However, in 2002, Emery ran for Mayor of Vancouver. His campaign focused on alleged corruption within the Vancouver Police Department at a time when that force was being heavily criticized for its failure to have successfully investigated the murder of numerous prostitutes in the area. Emery promised to “squeeze the nuts” of the Vancouver Chief of Police for getting involved in proposing policy instead of focusing on the job of enforcing the law. He promised to “expose corruption”, called the VPD “dirty” and, ultimately, called it “evil”. He promised to take out full-page ads in Vancouver newspapers concerning the police, which he called “the worst police force” in Canada.
During that mayoral campaign, Canada’s Senate issued a report recommending the legalization of marijuana – not just for medical purposes, but for recreational purposes as well. It thoroughly debunked the numerous false allegations made by cannabis prohibitionists. Canada’s House of Commons was scheduled to release its report months later. On November 20th, 2002, just after the mayoral race had ended, and before the House of Commons could issue its report, America’s then drug czar John Walters was invited by the Vancouver Board of trade to give a speech. Emery bought a table-for-10 for the event. There were also 6 tables of police officers present. As Walters launched into a range of half-truths – all of which had been debunked by Canada’ senate – Emery and the guests at his table called out “lies” and otherwise heckled the drug czar whenever he made a misrepresentation about cannabis. The police in attendance were angered, telling Emery and his guests to shut up. Walters was humiliated and incensed, and media the world over caught it all on film…film that was aired around the globe that evening.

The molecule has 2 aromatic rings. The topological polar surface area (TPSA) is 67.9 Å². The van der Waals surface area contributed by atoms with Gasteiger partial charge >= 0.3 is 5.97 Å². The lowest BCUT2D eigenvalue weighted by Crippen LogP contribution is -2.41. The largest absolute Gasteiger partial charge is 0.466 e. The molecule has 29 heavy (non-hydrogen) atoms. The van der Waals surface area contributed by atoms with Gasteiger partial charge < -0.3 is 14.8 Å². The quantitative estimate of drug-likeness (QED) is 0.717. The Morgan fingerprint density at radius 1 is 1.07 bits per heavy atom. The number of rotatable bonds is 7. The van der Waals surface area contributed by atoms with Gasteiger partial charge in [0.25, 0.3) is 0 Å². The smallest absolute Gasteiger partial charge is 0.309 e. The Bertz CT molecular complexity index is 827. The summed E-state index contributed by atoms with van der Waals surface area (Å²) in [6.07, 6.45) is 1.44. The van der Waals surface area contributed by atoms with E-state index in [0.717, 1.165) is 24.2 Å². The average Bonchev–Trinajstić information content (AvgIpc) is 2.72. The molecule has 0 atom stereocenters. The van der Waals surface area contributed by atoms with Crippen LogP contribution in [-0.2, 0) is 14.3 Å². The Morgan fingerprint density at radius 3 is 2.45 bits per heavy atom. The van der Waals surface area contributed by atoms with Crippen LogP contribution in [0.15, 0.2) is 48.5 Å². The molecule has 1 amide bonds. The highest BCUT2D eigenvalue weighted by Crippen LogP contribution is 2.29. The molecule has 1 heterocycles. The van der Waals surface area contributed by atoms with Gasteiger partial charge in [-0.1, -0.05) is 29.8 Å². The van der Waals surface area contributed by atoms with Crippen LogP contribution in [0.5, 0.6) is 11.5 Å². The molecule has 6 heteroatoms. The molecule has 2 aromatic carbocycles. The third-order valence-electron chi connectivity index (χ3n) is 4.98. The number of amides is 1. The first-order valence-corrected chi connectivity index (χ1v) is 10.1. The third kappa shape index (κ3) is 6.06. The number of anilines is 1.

Later that evening, a Vancouver police officer in its drug squad escorted Walters to Emery’s so-called “pot block” where Emery’s “Cannabis Culture Headquarters” store and “BC Marijuana Party Headquarters” are located, right next door to the New Amsterdam Cafe, where patrons openly smoke cannabis without being harassed by police. One of its patrons puffed a cloud of hash smoke into Walters’ face while he looked on.